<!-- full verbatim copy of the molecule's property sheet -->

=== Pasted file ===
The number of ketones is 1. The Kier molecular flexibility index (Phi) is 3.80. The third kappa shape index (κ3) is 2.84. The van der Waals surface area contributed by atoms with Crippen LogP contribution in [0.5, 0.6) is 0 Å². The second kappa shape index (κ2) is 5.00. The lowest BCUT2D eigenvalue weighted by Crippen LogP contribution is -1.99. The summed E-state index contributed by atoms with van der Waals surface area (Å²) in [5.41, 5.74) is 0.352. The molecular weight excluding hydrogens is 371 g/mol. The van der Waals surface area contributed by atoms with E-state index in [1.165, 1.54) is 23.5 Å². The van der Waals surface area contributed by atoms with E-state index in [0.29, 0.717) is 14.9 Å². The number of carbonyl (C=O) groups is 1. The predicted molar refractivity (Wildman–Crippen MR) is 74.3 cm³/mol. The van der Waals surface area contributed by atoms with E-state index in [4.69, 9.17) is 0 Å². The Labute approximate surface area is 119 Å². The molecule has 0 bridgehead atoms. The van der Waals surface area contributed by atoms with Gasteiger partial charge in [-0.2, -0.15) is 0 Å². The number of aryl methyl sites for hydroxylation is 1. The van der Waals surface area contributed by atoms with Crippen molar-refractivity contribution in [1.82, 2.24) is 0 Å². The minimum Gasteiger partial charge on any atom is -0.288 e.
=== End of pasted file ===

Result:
The number of ketones is 1. The Kier molecular flexibility index (Phi) is 3.80. The third kappa shape index (κ3) is 2.84. The van der Waals surface area contributed by atoms with Crippen LogP contribution in [0.5, 0.6) is 0 Å². The second kappa shape index (κ2) is 5.00. The lowest BCUT2D eigenvalue weighted by Crippen LogP contribution is -1.99. The summed E-state index contributed by atoms with van der Waals surface area (Å²) in [5.41, 5.74) is 0.352. The molecular weight excluding hydrogens is 371 g/mol. The van der Waals surface area contributed by atoms with E-state index in [1.165, 1.54) is 23.5 Å². The van der Waals surface area contributed by atoms with E-state index in [0.29, 0.717) is 14.9 Å². The number of carbonyl (C=O) groups is 1. The predicted molar refractivity (Wildman–Crippen MR) is 74.3 cm³/mol. The van der Waals surface area contributed by atoms with E-state index in [4.69, 9.17) is 0 Å². The Labute approximate surface area is 119 Å². The molecule has 0 bridgehead atoms. The van der Waals surface area contributed by atoms with Gasteiger partial charge in [-0.2, -0.15) is 0 Å². The number of aryl methyl sites for hydroxylation is 1. The van der Waals surface area contributed by atoms with Crippen molar-refractivity contribution in [1.82, 2.24) is 0 Å². The minimum Gasteiger partial charge on any atom is -0.288 e.